How will your organization maintain essential knowledge and skills into the future?
What Do we Mean by Succession Planning for Managers? Let’s start with the term Succession Planning. Essentially, it’s a long term approach to ensure that your organization will have the knowledge and skills it needs to be successful in the future. You need to consider the type of competencies that your organization will need. And you need a plan on how you will retain critical knowledge and develop new skills. Rather than just assume you can hire more people, it is a very systematic and targeted approach.
So succession planning for managers is about focusing on the critical management and leadership skills that are core to your business, and ensuring that you have a plan to keep the knowledge and skills. It requires planning and focus in how you deliver professional development for managers. And there are a number of ways this can be done.
Why should we be concerned with Succession Planning for Managers?
We all know its coming. With our aging population, we will at some point see a large percentage of people retire. The smaller population of younger, skilled workers will be in high demand. During the recent economic “challenges”, hiring has slowed and people seem to be hanging on to their jobs.
But at some point, that will change. We may be building a false sense of security that the predicted problem has gone away. We may not see the need for succession planning.
We do hear constantly about our “skills shortage”, focused on specific positions that are in immediate demand. On the other side, we have very skilled people that can’t find jobs. So this really isn’t a skill shortage so much as a mismatch between the current job openings and the job seeker skills. I imagine that constantly hearing about our lack of “skilled workers” must be very frustrating and demeaning to those highly educated and qualified people that can’t find jobs in their field. It must feel like their skills are not valued.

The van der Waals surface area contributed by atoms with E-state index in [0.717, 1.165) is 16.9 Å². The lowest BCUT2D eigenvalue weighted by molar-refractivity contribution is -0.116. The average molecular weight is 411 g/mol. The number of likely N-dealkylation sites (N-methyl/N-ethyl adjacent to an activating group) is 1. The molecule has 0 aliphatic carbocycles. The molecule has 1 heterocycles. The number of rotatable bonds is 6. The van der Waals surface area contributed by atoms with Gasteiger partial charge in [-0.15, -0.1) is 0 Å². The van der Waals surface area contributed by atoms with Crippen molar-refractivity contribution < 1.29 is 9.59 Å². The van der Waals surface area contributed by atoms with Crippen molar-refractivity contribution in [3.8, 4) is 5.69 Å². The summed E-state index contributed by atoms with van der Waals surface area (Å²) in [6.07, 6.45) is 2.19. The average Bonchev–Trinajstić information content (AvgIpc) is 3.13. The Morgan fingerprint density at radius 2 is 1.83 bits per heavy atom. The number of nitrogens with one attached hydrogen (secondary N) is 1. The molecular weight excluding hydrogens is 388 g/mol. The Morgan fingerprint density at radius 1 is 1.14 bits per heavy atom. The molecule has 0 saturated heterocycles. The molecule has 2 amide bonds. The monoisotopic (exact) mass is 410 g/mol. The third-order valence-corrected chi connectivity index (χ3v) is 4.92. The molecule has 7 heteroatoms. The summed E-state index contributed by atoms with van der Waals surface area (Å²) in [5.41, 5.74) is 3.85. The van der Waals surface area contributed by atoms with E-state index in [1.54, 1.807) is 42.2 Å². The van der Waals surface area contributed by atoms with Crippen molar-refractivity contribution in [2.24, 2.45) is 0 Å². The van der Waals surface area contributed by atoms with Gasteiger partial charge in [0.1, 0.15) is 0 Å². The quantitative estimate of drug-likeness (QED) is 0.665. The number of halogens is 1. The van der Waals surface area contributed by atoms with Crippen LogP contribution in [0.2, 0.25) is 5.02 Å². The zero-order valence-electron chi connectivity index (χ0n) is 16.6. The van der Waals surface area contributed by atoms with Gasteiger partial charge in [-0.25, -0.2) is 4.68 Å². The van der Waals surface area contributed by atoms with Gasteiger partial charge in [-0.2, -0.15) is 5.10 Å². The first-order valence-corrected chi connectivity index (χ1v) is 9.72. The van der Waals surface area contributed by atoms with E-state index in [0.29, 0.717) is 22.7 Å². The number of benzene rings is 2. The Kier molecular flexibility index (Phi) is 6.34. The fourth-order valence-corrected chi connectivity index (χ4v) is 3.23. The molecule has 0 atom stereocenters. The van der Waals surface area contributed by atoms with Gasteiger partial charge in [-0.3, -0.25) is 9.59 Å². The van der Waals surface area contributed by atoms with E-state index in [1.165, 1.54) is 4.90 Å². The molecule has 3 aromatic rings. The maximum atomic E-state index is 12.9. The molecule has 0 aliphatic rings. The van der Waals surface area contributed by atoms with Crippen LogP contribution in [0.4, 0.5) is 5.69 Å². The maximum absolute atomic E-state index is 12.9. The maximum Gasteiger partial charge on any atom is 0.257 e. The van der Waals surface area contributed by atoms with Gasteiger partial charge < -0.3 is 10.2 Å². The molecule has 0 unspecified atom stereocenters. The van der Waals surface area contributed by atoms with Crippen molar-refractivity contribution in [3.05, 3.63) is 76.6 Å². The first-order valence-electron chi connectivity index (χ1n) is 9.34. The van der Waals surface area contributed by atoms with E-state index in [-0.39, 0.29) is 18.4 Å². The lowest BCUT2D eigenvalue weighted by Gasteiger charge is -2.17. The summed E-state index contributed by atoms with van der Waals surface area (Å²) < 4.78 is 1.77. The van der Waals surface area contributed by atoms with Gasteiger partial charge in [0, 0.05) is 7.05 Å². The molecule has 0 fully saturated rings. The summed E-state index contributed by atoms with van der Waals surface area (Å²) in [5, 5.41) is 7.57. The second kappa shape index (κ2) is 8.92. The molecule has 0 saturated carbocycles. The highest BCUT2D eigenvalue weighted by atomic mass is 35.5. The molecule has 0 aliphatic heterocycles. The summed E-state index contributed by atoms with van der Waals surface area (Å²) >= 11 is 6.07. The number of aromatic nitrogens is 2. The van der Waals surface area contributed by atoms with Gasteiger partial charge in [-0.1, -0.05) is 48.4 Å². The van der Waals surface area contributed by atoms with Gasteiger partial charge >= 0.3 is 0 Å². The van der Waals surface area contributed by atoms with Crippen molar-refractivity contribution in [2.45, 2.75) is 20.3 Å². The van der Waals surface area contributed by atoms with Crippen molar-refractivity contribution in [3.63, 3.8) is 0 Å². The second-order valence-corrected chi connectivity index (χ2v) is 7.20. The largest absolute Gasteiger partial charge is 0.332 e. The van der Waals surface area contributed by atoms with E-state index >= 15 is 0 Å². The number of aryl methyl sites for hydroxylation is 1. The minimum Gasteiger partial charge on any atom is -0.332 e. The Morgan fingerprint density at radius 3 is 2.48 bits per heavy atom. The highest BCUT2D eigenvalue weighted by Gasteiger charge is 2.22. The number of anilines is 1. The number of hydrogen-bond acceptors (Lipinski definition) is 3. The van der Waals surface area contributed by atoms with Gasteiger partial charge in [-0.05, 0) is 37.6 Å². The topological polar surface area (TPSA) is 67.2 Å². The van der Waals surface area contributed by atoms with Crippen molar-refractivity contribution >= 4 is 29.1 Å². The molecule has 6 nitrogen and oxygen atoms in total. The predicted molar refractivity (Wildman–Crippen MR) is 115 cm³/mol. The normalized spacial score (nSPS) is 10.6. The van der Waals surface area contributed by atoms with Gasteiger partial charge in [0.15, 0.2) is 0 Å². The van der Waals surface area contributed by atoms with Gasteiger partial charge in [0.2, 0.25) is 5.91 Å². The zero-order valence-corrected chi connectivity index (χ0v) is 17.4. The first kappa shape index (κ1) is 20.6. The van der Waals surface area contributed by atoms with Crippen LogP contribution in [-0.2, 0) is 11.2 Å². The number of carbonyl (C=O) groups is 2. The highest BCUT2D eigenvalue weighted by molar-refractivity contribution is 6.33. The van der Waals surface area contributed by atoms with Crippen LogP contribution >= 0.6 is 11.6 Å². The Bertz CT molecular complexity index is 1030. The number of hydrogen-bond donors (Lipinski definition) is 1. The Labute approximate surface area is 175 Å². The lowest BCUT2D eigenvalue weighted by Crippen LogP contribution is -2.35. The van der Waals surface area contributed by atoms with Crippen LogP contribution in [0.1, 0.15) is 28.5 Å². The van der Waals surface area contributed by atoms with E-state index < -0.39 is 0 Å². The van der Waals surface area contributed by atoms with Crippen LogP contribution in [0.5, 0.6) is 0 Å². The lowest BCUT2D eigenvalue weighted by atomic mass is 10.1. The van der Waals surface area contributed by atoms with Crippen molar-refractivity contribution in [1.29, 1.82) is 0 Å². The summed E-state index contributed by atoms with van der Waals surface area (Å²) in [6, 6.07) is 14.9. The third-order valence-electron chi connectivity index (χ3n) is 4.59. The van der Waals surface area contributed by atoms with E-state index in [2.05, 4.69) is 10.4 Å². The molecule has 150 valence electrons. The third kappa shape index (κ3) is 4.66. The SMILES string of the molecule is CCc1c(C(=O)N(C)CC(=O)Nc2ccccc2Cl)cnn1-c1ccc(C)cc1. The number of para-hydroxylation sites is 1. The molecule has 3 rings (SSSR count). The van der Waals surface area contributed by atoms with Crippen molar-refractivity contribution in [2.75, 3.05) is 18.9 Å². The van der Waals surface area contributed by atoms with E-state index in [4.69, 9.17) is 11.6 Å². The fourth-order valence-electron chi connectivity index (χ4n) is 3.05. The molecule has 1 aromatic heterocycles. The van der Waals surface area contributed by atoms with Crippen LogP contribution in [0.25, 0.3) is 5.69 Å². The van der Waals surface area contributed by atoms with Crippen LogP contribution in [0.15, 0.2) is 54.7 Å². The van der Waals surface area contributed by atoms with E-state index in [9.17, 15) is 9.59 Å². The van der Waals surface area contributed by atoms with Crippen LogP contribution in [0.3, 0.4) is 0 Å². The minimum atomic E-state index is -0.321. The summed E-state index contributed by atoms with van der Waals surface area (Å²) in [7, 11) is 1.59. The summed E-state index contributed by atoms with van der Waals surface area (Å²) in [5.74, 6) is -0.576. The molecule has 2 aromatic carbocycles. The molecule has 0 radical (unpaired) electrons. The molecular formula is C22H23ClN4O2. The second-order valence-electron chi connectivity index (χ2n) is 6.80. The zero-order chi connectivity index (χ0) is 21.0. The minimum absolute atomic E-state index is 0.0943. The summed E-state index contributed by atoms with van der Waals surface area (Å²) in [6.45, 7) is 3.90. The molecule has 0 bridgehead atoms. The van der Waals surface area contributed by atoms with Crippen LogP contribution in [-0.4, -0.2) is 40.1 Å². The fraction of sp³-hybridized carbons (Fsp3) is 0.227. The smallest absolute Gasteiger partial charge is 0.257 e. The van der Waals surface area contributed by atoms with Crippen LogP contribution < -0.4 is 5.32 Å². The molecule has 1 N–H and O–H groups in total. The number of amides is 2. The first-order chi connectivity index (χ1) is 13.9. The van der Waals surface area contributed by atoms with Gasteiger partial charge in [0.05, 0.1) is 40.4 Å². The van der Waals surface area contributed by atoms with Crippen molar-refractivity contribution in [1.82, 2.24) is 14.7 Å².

I am very concerned about this short term and narrow focus. Like Chicken Little running around yelling “the sky is falling”, the media gets us focused on this immediate skills shortage and distracted from the long term. We push our children to take training and education in these areas, because we think it is best for our future. But do we really know that those are the skills that will be valued in 10 years? 20 years? 30 years? What about all those teachers that were so needed 30 years ago? Now, it is very difficult for new teachers to find jobs.
What can we do about Succession Planning for Managers?
Organizations (including Government) need to take a long term approach to define the management and leadership skills they will need in the future. And remember that the world will be changing around us, leading to different customer needs and wants. So yes, this does take some research and strategic thinking about where our organization is going. But that will position you to acquire and maintain the skills that you need.
Notice that I said “acquire” and not recruit? We do need to think differently about the future. In my day (the old days!), employees were somewhat like possessions. You wanted them always in sight and under control. But I think we are moving to a different model, where we may have to separate the concept of skills and employees. For example, skills can be acquired through re-training your existing employees or outsourced. Does it really matter if the person with those skills is an employee or not?
I believe retention will be the bigger issue. If you can make your organization desirable to work for, you will be much more likely to retain skilled people – both in-house and outsourced. So put on your thinking cap and ask the question “why will skilled people choose to work for us”? This may be a stretch right now when you have hundreds of applicants for each position. But remember that times will change.
Therefore, investing in your current employees and suppliers (contractors, service providers, etc) will provide long term value. By taking the time to train and develop people in leadership and management skills, you not only build those skills that your organization needs in the future – but these individuals are more likely to be loyal. They are more likely to stay with you, even when offered other “perks”, because they feel valued. And believe it or not, this can be more important than a raise or the corner office.
Where do I start with Succession Planning?
First, you need to be clear on your organizational competencies. What is it that makes you unique and valuable to your customers? What specific knowledge, skills and resources have built those competencies? Don’t get caught up in the latest “fads” for leadership training, or copy what others are doing.
Second, consider which of those competencies will best position you for the future. This should be part of a strategic planning exercise, which evaluates your internal strengths and weaknesses, particularly in relation to external opportunities and threats.
Third, get your managers, executives and employers involved! You will need a broad perspective to analyze options and develop an effective plan. And people like to have some say in the things that will impact them. Involving your managers in decisions about their professional development will help to build engagement.
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